appears and you can see both members
distinctly. (The Planetarium currently includes only stars
with maginitude at most 5, so it may not include the dimmer
member of a star pair.)
So far in this tutorial, we have been ignoring the
purple, gold, and grey lines that the Planetarium draws on the sky.
This purple line that goes around the sky at an angle to
all the others is the Ecliptic. It indicates the plane
of the Earth's orbit.
The Sun is always right on the Ecliptic.
The moon and planets are always near it.
The constellations of the zodiac are all along it.
This gold line is the equator of the sky. It is always
directly above the Earth's equator.
This other gold line, at right angles to the equator is
the line of right ascension 180°. Once a day, it is over the
line of longitude 180° on the Earth, and at that moment, every
star is directly above a point on Earth whose longitude and
latitude are the same as the star's right ascension and
The line of right ascension 0°, on the other side
of the Earth, is also gold.
This point, where the purple line and the two gold lines
cross, is called the autumnal equinox. When the Sun reaches
that point, fall will begin in the northern hemisphere.
The curved grey lines that are not quite parallel to the
equator are lines of declination. They are 10°
The other lines, straight and not quite parallel to the
line of Right Ascension 180°, are lines of Right Ascension.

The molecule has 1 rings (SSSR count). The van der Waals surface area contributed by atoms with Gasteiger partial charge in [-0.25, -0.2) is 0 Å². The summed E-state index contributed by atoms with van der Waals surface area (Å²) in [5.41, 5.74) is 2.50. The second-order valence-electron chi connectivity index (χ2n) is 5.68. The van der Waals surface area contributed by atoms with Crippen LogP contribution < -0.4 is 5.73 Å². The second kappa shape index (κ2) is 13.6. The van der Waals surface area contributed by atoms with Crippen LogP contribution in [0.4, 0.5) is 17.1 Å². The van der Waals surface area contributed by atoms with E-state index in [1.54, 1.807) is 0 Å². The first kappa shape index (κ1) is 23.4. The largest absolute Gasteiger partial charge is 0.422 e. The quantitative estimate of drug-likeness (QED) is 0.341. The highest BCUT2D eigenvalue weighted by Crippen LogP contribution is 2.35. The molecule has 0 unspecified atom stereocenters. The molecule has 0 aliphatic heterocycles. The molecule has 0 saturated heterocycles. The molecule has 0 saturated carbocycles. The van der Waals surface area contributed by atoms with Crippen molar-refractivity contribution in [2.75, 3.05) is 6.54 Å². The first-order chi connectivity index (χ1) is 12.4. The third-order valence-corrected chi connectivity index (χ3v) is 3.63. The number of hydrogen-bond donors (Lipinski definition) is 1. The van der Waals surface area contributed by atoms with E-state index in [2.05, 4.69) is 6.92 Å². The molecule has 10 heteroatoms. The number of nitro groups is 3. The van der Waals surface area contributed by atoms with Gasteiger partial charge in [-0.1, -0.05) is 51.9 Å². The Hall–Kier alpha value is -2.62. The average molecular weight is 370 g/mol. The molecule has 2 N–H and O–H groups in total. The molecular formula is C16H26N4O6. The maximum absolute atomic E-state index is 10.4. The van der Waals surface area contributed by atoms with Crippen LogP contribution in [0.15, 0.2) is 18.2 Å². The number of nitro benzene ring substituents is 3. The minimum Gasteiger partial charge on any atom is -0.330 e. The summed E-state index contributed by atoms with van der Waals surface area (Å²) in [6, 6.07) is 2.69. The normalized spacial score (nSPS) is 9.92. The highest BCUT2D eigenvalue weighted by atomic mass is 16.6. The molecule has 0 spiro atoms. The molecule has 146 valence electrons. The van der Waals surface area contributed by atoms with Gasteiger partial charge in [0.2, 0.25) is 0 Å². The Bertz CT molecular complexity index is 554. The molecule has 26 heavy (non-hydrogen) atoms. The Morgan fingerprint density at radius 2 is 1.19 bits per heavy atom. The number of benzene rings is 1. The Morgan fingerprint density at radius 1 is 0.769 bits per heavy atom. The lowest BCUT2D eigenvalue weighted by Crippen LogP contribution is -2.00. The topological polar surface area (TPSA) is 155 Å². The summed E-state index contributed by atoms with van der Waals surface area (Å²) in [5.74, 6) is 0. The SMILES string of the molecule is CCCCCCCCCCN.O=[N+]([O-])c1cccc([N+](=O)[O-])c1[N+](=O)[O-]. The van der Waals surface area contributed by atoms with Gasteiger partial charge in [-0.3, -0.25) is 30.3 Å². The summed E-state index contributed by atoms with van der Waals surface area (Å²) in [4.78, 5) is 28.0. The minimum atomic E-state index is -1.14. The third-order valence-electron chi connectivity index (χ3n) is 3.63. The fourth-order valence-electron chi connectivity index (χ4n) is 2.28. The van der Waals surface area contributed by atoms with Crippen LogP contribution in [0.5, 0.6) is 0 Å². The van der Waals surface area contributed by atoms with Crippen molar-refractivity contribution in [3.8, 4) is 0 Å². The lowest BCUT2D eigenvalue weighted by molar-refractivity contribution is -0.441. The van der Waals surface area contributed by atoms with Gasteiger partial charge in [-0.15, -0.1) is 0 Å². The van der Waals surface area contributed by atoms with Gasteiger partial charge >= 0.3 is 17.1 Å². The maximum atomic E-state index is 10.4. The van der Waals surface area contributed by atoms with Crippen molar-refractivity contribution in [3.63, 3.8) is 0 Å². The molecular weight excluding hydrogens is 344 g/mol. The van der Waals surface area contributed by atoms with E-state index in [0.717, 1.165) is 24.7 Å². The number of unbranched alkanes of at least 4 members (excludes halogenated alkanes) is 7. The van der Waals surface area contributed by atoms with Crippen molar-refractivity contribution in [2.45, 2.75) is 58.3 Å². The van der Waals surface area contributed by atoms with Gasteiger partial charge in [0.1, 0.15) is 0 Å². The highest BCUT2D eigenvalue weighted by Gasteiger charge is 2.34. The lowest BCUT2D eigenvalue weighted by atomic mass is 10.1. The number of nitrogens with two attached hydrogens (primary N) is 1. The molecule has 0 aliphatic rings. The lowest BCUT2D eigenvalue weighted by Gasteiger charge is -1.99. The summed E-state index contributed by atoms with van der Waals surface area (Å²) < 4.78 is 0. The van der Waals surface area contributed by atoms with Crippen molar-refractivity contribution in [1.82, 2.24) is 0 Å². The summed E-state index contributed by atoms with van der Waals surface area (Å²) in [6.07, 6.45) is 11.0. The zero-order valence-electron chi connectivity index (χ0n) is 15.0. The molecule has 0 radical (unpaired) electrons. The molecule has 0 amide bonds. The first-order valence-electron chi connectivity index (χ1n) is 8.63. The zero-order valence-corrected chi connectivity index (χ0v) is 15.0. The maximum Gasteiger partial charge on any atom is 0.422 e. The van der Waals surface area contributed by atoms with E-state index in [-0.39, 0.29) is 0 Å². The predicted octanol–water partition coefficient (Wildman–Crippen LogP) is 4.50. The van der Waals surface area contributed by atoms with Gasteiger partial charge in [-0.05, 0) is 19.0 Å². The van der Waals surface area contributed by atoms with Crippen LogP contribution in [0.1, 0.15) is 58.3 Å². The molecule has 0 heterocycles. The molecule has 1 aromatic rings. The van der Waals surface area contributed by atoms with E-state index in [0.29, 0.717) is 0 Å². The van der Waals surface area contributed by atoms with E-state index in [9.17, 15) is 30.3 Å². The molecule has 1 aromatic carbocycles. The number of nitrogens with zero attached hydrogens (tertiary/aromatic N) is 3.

They are 15° apart. That is how far the Earth turns in
The "Lines" button at the bottom left of the screen, turns
the lines off or on. Usually I keep them on to give a sense
of orientation and scale.
9. Viewing a planet.
At the bottom right of the screen is the "View Planet"
button. It is really a menu. If you choose a planet on it,
say Venus, we will look directly at that planet's position,
which means that the planet will appear right in the middle
of the screen.
If we view a planet that is not currently in the sky, say
Mars, we will end up looking at its position, but through
Going back to view Venus again, and bringing up its info
bar, we see that the Venus's coordinates are almost the same
as the ones at the upper right of the screen. In fact,
right after we selected "View Venus", they were exactly the
same. The coordinates at upper right are those of the point
at the center of the screen, but that point keeps changing as
the Earth turns.
10. Date and time.
At the top left of the screen there are controls for
Planetarium date and time.
By default date and time are given for the timezone you
have set on your computer – local time. We have year,
month, day of the month, hour, and minute.
You can change one of the time components by putting the
mouse over it clicking one of the little buttons that will
appear. Or you can press and hold the little button to make
things happen faster.
You can also type numbers in the boxes. That makes
sense mainly for the year, because for other components, the
Planetarium makes a lot of automatic adjustments to keep the
values in the right range.
If you type something wrong, you can type something else,
or get back to something sensible by pressing "Real Time".
That sets the date and time back to Now.
If you want to view a star, planet, or constellation that
can sometimes be seen from your location, but just isn't in
the sky now, changing time is usually the best way to find
For example, let's try to view the moon. Since we are
looking through the Earth toward the east, we know it is not
up yet, so step forward an hour and a bit and we have a good
view of it.
You can also step through time to in order to watch
something in "quick time" that really happens slowly. For
example, if we view the Sun, we can step forward a day at a
time to watch it move along the ecliptic.
That completes this tutorial on Stargazing. Try the
exercises and then explore on your own.